At 9:00 p.m. on January 24, 1983, the victim walked to the parking lot of the Guest Quarters to leave her keys in her car so her sister could take the car at 9:30. The victim's sister did not see her when she picked up the car. The assistant manager of the Guest Quarters became nervous when the victim did not return from the parking lot by 10:00 p.m., and she arranged a search. The victim's half-nude body was found in a ditch behind the Guest Quarters' garbage container shortly after 11:00 p.m. She had been stabbed in the throat.
A dish carrier at the Guest Quarters saw appellant and the victim talking in the parking lot at 9:15 that night. When first questioned by the police, appellant acknowledged that he had talked to the victim at that time, but he denied having killed her. He later admitted that he had injected cocaine at 8:00 that night, and that although he could not be sure, he might have killed the victim. He felt as though he had done something evil.
Investigators found blood matching the victim's blood-type and different from appellant's blood-type upon the jacket that appellant wore on the night of the murder. A forensic serologist found seminal fluid and spermatozoa on a vaginal swab taken from the victim. The serologist found no sign of seminal fluid or spermatozoa in the victim's panty hose, which had been pulled down to her ankles. An expert also found that hair taken from a tree branch at the crime scene could have come from appellant's head.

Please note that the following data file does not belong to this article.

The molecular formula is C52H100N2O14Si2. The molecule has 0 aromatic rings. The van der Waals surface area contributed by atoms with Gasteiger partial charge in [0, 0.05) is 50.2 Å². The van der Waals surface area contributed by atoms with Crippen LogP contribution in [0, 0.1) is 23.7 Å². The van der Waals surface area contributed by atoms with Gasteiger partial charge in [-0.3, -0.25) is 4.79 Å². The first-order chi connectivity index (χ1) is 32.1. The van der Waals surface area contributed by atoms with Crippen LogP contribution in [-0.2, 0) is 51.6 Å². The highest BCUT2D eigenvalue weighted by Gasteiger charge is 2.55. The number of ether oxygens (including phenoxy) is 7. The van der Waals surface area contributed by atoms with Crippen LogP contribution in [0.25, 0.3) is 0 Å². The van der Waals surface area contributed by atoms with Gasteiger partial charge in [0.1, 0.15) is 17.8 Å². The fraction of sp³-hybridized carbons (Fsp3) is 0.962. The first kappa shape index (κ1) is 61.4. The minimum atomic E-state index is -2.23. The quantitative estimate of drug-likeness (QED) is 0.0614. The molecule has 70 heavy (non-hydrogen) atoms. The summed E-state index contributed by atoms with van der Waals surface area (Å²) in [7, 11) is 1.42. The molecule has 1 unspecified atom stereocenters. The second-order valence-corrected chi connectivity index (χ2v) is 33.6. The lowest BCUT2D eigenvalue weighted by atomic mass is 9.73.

1. Although appellant has not raised the general grounds, we have reviewed the record and find the evidence sufficient to support the conviction under the standard established in Jackson v. Virginia, 443 U. S. 307 (99 SC 2781, 61 LE2d 560) (1979).
2. An investigator for the Fulton County Medical Examiner testified as an expert as to the time of the victim's death. Appellant claims that the state failed to properly qualify the investigator as an expert, primarily because the investigator was not a forensic pathologist. He asserts that the investigator's testimony should have, thus, been excluded.
The investigator testified that he had been involved in at least 800 inquiries into the time of a victim's death. He explained the method that he used in reaching a conclusion. The witness showed special knowledge gained from experience in the field in question. The trial court, thus, did not abuse its discretion in ruling the expert qualified and in admitting his subsequent testimony into evidence. Jester v. State, 250 Ga. 119 (296 SE2d 555) (1982)